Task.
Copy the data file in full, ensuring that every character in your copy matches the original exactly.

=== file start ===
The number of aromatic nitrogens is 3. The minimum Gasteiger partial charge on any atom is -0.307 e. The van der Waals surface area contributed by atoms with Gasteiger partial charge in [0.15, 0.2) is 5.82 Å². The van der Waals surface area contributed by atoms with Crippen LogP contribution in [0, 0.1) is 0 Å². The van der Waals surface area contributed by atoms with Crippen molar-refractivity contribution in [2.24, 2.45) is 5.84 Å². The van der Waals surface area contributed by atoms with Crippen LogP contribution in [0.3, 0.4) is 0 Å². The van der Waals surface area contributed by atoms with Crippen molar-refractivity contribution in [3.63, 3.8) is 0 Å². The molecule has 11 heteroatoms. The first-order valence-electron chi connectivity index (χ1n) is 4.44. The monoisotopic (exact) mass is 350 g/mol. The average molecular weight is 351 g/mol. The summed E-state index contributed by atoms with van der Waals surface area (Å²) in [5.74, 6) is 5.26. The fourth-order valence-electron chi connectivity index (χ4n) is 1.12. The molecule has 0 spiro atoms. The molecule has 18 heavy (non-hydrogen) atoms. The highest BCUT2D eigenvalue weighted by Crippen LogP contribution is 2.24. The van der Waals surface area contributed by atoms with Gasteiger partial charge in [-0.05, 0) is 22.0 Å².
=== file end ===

The number of aromatic nitrogens is 3. The minimum Gasteiger partial charge on any atom is -0.307 e. The van der Waals surface area contributed by atoms with Gasteiger partial charge in [0.15, 0.2) is 5.82 Å². The van der Waals surface area contributed by atoms with Crippen LogP contribution in [0, 0.1) is 0 Å². The van der Waals surface area contributed by atoms with Crippen molar-refractivity contribution in [2.24, 2.45) is 5.84 Å². The van der Waals surface area contributed by atoms with Crippen LogP contribution in [0.3, 0.4) is 0 Å². The van der Waals surface area contributed by atoms with Crippen molar-refractivity contribution in [3.63, 3.8) is 0 Å². The molecule has 11 heteroatoms. The first-order valence-electron chi connectivity index (χ1n) is 4.44. The monoisotopic (exact) mass is 350 g/mol. The average molecular weight is 351 g/mol. The summed E-state index contributed by atoms with van der Waals surface area (Å²) in [5.74, 6) is 5.26. The fourth-order valence-electron chi connectivity index (χ4n) is 1.12. The molecule has 0 spiro atoms. The molecule has 18 heavy (non-hydrogen) atoms. The highest BCUT2D eigenvalue weighted by Crippen LogP contribution is 2.24. The van der Waals surface area contributed by atoms with Gasteiger partial charge in [-0.05, 0) is 22.0 Å².